CAIN: I happen to believe that yes, Social Security, it needs fixing, not continuing to talk about it. I believe in the Chilean model, where you give a personal retirement account option so we can move this society from an entitlement society to an empowerment society. Chile had a broken system the way we did. Thirty years ago, a worker was paying 28 cents on a dollar into a broken system. They finally awakened and put in a system where the younger workers could have a choice. A novel idea. Give them a choice with an account with their name on it, and over time we would eliminate the current broken system that we have. That is a solution to the problem. Rather than continuing to talk about how broken it is, let's just fix it using the Chilean model.

Source: 2011 GOP debate in Simi Valley CA at the Reagan Library , Sep 7, 2011

Restructure entitlement programs instead of reshuffling them

Q: How would you avoid continually raising the debt ceiling?

Cain: I would focus on restructuring entitlement programs instead of reshuffling them. I support personal accounts as an alternative for younger workers to invest in. It worked in Chile and TX. I would make targeted cuts to federal spending with vertical & horizontal cuts across many programs, as I did in business.

Q: What entitlements would you go after?

Cain: I would focus on major entitlement reform, focusing on Social Security.

Source: 2011 Republican primary debate on Twitter.com , Jul 21, 2011

Phase out of system with personal retirement plans at age 40

Q: Can you be specific regarding ages and income levels? What is your specific Social Security reform plan?

CAIN: Let's restructure Social Security. I support a personal retirement account option in order to phase out the current system. We know that this works. It worked in the small country of Chile when they did it 30 years. I believe we can do the same thing.

Q: Are you going to raise the retirement age as president?

CAIN: I don't have to raise the retirement age, because that b itself isn't going to solve the problem. If Congress decides to do that, that's a different matter. Let me give you one another example where this approach has worked. The city of Galveston, they opted out of the Social Security system way back in the '70s. And now, they retire with a whole lot more money. Why? For a real simple reason--they have an account with their money on it. We've got to restructure the program using a personal retirement account option in order to eventually make it solvent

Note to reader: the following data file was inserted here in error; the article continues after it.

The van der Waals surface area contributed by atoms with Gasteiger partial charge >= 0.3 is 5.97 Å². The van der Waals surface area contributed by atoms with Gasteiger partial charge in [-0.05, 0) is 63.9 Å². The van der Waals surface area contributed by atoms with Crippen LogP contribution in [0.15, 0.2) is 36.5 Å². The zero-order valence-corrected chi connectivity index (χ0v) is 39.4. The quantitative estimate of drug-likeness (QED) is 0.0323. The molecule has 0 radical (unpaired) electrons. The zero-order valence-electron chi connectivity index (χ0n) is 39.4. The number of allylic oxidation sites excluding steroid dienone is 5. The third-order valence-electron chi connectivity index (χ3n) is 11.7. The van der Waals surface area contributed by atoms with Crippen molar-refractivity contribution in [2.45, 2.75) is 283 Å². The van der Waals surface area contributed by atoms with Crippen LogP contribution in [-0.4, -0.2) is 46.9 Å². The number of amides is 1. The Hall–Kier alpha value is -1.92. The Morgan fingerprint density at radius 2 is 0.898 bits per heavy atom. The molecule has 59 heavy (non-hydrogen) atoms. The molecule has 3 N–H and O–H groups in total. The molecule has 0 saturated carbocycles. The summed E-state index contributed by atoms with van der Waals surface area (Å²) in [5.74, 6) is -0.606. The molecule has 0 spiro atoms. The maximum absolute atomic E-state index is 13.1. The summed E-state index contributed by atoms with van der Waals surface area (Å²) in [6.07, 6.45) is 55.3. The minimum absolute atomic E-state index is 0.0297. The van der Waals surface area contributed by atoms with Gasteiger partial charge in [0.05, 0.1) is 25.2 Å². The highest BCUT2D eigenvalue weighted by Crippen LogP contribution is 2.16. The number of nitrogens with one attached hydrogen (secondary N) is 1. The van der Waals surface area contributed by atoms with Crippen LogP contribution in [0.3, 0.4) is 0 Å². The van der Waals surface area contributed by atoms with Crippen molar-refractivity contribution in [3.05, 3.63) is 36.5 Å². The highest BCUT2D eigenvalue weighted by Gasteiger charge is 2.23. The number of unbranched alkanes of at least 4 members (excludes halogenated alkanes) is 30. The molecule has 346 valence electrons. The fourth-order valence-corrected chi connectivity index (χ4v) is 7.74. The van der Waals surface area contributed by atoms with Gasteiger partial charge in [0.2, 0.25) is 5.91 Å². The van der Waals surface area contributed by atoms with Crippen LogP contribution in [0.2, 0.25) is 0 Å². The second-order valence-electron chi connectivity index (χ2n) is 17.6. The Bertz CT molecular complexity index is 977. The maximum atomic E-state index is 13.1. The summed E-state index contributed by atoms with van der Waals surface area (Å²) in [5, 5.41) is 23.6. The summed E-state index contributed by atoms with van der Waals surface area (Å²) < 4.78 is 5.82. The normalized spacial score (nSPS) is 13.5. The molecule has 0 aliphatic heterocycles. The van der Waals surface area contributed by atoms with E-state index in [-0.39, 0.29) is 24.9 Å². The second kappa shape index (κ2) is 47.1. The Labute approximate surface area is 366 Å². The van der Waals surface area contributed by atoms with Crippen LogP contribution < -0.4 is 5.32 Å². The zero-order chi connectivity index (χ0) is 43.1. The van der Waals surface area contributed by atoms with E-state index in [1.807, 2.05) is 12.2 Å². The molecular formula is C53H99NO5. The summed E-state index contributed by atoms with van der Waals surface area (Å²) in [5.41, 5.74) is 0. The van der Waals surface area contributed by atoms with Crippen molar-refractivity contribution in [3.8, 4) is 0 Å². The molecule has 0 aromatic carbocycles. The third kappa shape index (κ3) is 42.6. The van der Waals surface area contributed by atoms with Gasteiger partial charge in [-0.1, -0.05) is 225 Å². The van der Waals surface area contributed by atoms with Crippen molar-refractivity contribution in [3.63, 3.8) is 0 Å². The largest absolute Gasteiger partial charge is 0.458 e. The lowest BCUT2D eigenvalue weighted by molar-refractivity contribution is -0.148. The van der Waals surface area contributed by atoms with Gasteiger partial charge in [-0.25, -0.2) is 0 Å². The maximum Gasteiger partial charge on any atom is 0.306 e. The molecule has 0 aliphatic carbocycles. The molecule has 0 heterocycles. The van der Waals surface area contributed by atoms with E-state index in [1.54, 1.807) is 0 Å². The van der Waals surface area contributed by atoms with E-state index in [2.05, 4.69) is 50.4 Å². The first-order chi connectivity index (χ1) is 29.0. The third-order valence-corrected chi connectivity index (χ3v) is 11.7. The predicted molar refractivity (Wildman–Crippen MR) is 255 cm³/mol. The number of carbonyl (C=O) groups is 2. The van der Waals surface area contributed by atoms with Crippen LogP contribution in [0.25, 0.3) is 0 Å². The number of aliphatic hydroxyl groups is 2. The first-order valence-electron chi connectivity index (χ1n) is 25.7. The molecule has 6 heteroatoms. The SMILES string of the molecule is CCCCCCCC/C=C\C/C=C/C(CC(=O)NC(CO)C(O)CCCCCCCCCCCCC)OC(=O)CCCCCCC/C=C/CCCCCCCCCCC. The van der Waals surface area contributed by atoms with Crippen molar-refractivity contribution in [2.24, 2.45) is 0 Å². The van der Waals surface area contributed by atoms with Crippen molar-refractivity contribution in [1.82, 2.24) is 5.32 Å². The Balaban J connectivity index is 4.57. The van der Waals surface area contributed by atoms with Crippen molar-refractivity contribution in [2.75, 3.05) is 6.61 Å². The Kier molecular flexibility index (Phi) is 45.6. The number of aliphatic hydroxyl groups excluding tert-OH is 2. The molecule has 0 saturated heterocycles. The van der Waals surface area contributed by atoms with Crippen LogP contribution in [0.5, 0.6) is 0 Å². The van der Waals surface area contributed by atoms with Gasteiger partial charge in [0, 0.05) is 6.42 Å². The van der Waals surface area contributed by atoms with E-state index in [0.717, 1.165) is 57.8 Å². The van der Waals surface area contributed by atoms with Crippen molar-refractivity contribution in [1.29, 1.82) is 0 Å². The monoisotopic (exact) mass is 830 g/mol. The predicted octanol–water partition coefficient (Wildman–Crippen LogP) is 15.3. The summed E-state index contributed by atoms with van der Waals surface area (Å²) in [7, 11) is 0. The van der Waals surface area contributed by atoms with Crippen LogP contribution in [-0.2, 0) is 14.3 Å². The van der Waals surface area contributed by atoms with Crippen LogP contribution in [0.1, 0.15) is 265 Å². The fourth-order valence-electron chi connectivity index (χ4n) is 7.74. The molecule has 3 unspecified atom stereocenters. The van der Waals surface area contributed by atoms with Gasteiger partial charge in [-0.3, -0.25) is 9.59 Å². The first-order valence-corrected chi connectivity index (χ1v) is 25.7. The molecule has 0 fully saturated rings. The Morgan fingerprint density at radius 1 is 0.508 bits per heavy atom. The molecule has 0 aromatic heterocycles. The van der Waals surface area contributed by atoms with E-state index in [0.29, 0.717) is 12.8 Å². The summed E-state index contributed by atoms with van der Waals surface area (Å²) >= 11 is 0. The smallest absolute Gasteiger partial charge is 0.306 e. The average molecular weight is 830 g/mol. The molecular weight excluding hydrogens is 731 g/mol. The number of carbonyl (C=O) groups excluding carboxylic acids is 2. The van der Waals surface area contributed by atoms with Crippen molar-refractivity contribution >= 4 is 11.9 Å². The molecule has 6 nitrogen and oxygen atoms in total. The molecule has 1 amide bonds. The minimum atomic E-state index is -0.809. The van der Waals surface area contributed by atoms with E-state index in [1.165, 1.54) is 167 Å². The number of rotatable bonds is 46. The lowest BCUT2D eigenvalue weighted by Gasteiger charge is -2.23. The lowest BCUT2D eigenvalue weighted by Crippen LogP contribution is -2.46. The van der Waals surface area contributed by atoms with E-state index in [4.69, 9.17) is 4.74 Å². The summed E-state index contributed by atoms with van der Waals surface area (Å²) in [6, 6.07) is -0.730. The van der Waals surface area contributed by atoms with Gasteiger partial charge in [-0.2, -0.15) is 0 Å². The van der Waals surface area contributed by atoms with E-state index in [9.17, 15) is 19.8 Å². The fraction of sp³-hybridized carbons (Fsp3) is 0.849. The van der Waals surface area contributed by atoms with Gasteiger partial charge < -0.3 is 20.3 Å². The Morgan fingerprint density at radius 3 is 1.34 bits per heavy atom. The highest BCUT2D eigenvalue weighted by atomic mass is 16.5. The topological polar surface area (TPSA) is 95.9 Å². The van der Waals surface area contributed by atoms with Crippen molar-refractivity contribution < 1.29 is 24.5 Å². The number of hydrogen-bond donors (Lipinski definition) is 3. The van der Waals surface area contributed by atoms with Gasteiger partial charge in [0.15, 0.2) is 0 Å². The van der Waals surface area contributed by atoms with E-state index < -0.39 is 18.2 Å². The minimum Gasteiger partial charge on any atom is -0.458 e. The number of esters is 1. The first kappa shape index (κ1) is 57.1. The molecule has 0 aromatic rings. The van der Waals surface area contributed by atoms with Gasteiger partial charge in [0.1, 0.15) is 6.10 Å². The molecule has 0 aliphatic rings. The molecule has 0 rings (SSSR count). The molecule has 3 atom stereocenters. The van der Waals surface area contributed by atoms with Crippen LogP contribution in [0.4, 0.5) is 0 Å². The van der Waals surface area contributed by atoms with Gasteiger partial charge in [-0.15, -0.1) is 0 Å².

Source: 2011 GOP primary debate in Manchester NH , Jun 13, 2011

Modernize entitlements; nothing should be off the table

Though it might not be politically popular to modernize and eliminate some of our entitlement programs, responsible leaders should be willing to do it all the same. They must be prepared to make tough choices and learn to simply say "no." This can only happen when our elected officials stop being politicians and start being leaders.

Nothing should be off the table. Every federal agency and expenditure must be reviewed with a keen eye and a red pen. Leaders should be willing to shrink budgets by targe percentages, and those charged with implementing those changes must be held accountable.

And it works! I have served as an executive of several major corporations. When times were tough and money was tight, I asked our employees to cut back drastically and explained why it was necessary, and they did. We have all had to make difficult decisions in our own household or work place. Serious but responsible belt tightening can save businesses, and it can also save our country with the right leadership.

Source: Presidential campaign website, www.hermancain.com, "Issues" , May 21, 2011

Government was never intended to be in retirement business

One change by Congress in the 1980s was legislation to gradually increase the retirement age for full Social Security benefits. Like most people in their 40s, I was not paying attention to a law that would affect me 20 years later, and would cause my retirement benefits to start at age 66 instead of 65. And for those born after 1960, your retirement age for full benefits is now 67, and it does not stop there as more and more baby boomers file for benefits.

The federal government was never intended to be in the business of encouraging one behavior over another, or favoring one group of people over another. This goes beyond providing assistance to the needy. And government was never intended to be in the business of taking people's money for a retirement system, and then increasing the retirement age as the money starts to run out.

Source: Political column, THE New Voice, "Fair Tax Will Fix This" , Aug 20, 2007

Divert forced payroll tax to personal retirement accounts

If members of Congress are serious about preserving the Social Security program without needlessly increasing payroll taxes or reducing benefits, they must immediately take the following three steps
  1. Stop denying Social Security faces a solvency crisis. To deny the solvency crisis is literally akin to denying that the sun rises in the east.